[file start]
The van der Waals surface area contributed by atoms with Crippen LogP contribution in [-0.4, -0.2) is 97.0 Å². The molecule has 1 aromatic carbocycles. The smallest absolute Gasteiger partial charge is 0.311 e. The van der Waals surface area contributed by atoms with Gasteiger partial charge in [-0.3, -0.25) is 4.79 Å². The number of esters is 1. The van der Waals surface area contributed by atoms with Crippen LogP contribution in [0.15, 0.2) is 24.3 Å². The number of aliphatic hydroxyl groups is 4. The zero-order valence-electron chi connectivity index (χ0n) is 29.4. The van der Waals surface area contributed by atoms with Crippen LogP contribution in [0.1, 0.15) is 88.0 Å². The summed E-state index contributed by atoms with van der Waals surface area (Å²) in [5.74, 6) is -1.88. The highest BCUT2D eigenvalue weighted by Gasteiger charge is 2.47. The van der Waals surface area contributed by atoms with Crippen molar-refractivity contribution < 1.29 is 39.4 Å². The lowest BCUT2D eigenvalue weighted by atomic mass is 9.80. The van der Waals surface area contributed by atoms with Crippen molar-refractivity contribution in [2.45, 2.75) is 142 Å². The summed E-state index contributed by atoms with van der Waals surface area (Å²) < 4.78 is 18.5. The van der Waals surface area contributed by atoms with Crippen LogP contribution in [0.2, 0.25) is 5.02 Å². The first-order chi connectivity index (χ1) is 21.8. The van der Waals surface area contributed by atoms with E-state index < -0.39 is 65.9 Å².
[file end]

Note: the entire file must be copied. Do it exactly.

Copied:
The van der Waals surface area contributed by atoms with Crippen LogP contribution in [-0.4, -0.2) is 97.0 Å². The molecule has 1 aromatic carbocycles. The smallest absolute Gasteiger partial charge is 0.311 e. The van der Waals surface area contributed by atoms with Gasteiger partial charge in [-0.3, -0.25) is 4.79 Å². The number of esters is 1. The van der Waals surface area contributed by atoms with Crippen LogP contribution in [0.15, 0.2) is 24.3 Å². The number of aliphatic hydroxyl groups is 4. The zero-order valence-electron chi connectivity index (χ0n) is 29.4. The van der Waals surface area contributed by atoms with Crippen LogP contribution in [0.1, 0.15) is 88.0 Å². The summed E-state index contributed by atoms with van der Waals surface area (Å²) in [5.74, 6) is -1.88. The highest BCUT2D eigenvalue weighted by Gasteiger charge is 2.47. The van der Waals surface area contributed by atoms with Crippen molar-refractivity contribution < 1.29 is 39.4 Å². The lowest BCUT2D eigenvalue weighted by atomic mass is 9.80. The van der Waals surface area contributed by atoms with Crippen molar-refractivity contribution in [2.45, 2.75) is 142 Å². The summed E-state index contributed by atoms with van der Waals surface area (Å²) < 4.78 is 18.5. The van der Waals surface area contributed by atoms with Crippen LogP contribution in [0.2, 0.25) is 5.02 Å². The first-order chi connectivity index (χ1) is 21.8. The van der Waals surface area contributed by atoms with E-state index < -0.39 is 65.9 Å².